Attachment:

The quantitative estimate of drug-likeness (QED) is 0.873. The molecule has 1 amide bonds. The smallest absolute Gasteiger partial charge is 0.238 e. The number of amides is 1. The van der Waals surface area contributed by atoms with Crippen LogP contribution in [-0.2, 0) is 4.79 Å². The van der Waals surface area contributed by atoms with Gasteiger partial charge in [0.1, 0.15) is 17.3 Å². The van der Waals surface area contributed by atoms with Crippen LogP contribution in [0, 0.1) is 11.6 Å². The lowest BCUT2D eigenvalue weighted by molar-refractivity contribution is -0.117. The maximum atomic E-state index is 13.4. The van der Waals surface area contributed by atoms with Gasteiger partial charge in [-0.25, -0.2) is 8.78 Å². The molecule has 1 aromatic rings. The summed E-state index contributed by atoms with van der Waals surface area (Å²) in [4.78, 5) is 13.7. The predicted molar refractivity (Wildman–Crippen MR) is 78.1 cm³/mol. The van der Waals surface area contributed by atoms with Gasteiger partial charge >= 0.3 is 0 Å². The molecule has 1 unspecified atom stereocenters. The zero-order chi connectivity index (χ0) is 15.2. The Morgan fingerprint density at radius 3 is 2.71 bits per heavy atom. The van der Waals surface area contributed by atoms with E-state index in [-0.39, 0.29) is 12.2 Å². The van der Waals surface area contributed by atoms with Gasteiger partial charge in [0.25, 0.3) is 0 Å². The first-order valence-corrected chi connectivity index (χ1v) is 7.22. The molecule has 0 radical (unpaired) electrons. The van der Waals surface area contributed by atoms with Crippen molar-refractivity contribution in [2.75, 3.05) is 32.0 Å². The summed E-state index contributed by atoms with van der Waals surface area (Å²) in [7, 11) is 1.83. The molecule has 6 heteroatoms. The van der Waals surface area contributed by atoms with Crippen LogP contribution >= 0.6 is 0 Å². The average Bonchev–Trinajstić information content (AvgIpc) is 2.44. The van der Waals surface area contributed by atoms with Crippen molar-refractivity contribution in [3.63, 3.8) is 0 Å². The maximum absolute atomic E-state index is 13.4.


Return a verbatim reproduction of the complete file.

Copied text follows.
The quantitative estimate of drug-likeness (QED) is 0.873. The molecule has 1 amide bonds. The smallest absolute Gasteiger partial charge is 0.238 e. The number of amides is 1. The van der Waals surface area contributed by atoms with Crippen LogP contribution in [-0.2, 0) is 4.79 Å². The van der Waals surface area contributed by atoms with Gasteiger partial charge in [0.1, 0.15) is 17.3 Å². The van der Waals surface area contributed by atoms with Crippen LogP contribution in [0, 0.1) is 11.6 Å². The lowest BCUT2D eigenvalue weighted by molar-refractivity contribution is -0.117. The maximum atomic E-state index is 13.4. The van der Waals surface area contributed by atoms with Gasteiger partial charge in [-0.25, -0.2) is 8.78 Å². The molecule has 1 aromatic rings. The summed E-state index contributed by atoms with van der Waals surface area (Å²) in [4.78, 5) is 13.7. The predicted molar refractivity (Wildman–Crippen MR) is 78.1 cm³/mol. The van der Waals surface area contributed by atoms with Gasteiger partial charge >= 0.3 is 0 Å². The molecule has 1 unspecified atom stereocenters. The zero-order chi connectivity index (χ0) is 15.2. The Morgan fingerprint density at radius 3 is 2.71 bits per heavy atom. The van der Waals surface area contributed by atoms with E-state index in [-0.39, 0.29) is 12.2 Å². The van der Waals surface area contributed by atoms with Gasteiger partial charge in [0.25, 0.3) is 0 Å². The first-order valence-corrected chi connectivity index (χ1v) is 7.22. The molecule has 0 radical (unpaired) electrons. The van der Waals surface area contributed by atoms with Crippen molar-refractivity contribution in [2.75, 3.05) is 32.0 Å². The summed E-state index contributed by atoms with van der Waals surface area (Å²) in [7, 11) is 1.83. The molecule has 6 heteroatoms. The van der Waals surface area contributed by atoms with Crippen LogP contribution >= 0.6 is 0 Å². The average Bonchev–Trinajstić information content (AvgIpc) is 2.44. The van der Waals surface area contributed by atoms with Crippen molar-refractivity contribution in [3.63, 3.8) is 0 Å². The maximum absolute atomic E-state index is 13.4.